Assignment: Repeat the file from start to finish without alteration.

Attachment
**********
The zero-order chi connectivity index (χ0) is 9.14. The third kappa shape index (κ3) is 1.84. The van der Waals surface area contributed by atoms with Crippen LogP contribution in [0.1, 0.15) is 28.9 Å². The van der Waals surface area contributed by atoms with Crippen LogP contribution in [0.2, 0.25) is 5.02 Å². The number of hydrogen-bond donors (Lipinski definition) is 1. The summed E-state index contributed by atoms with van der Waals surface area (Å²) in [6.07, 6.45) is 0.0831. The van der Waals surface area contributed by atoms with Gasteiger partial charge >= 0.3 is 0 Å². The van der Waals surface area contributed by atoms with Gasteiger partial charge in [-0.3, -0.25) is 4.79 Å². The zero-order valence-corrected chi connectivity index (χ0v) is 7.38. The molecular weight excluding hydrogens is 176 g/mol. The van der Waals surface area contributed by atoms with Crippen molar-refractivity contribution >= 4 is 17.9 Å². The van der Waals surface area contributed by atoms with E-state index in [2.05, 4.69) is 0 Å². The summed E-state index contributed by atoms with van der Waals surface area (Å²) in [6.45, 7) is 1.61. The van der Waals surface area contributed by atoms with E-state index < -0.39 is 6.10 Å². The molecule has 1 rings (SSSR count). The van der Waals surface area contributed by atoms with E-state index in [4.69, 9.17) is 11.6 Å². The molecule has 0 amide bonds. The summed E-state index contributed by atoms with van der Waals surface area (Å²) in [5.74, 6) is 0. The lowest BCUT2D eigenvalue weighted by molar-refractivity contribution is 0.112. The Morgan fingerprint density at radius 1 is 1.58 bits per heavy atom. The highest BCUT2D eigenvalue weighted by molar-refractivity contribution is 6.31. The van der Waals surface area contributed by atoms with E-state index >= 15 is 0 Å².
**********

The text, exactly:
The zero-order chi connectivity index (χ0) is 9.14. The third kappa shape index (κ3) is 1.84. The van der Waals surface area contributed by atoms with Crippen LogP contribution in [0.1, 0.15) is 28.9 Å². The van der Waals surface area contributed by atoms with Crippen LogP contribution in [0.2, 0.25) is 5.02 Å². The number of hydrogen-bond donors (Lipinski definition) is 1. The summed E-state index contributed by atoms with van der Waals surface area (Å²) in [6.07, 6.45) is 0.0831. The van der Waals surface area contributed by atoms with Gasteiger partial charge >= 0.3 is 0 Å². The van der Waals surface area contributed by atoms with Gasteiger partial charge in [-0.3, -0.25) is 4.79 Å². The zero-order valence-corrected chi connectivity index (χ0v) is 7.38. The molecular weight excluding hydrogens is 176 g/mol. The van der Waals surface area contributed by atoms with Crippen molar-refractivity contribution >= 4 is 17.9 Å². The van der Waals surface area contributed by atoms with E-state index in [2.05, 4.69) is 0 Å². The summed E-state index contributed by atoms with van der Waals surface area (Å²) in [6.45, 7) is 1.61. The van der Waals surface area contributed by atoms with E-state index < -0.39 is 6.10 Å². The molecule has 1 rings (SSSR count). The van der Waals surface area contributed by atoms with E-state index in [4.69, 9.17) is 11.6 Å². The molecule has 0 amide bonds. The summed E-state index contributed by atoms with van der Waals surface area (Å²) in [5.74, 6) is 0. The lowest BCUT2D eigenvalue weighted by molar-refractivity contribution is 0.112. The Morgan fingerprint density at radius 1 is 1.58 bits per heavy atom. The highest BCUT2D eigenvalue weighted by molar-refractivity contribution is 6.31. The van der Waals surface area contributed by atoms with E-state index >= 15 is 0 Å².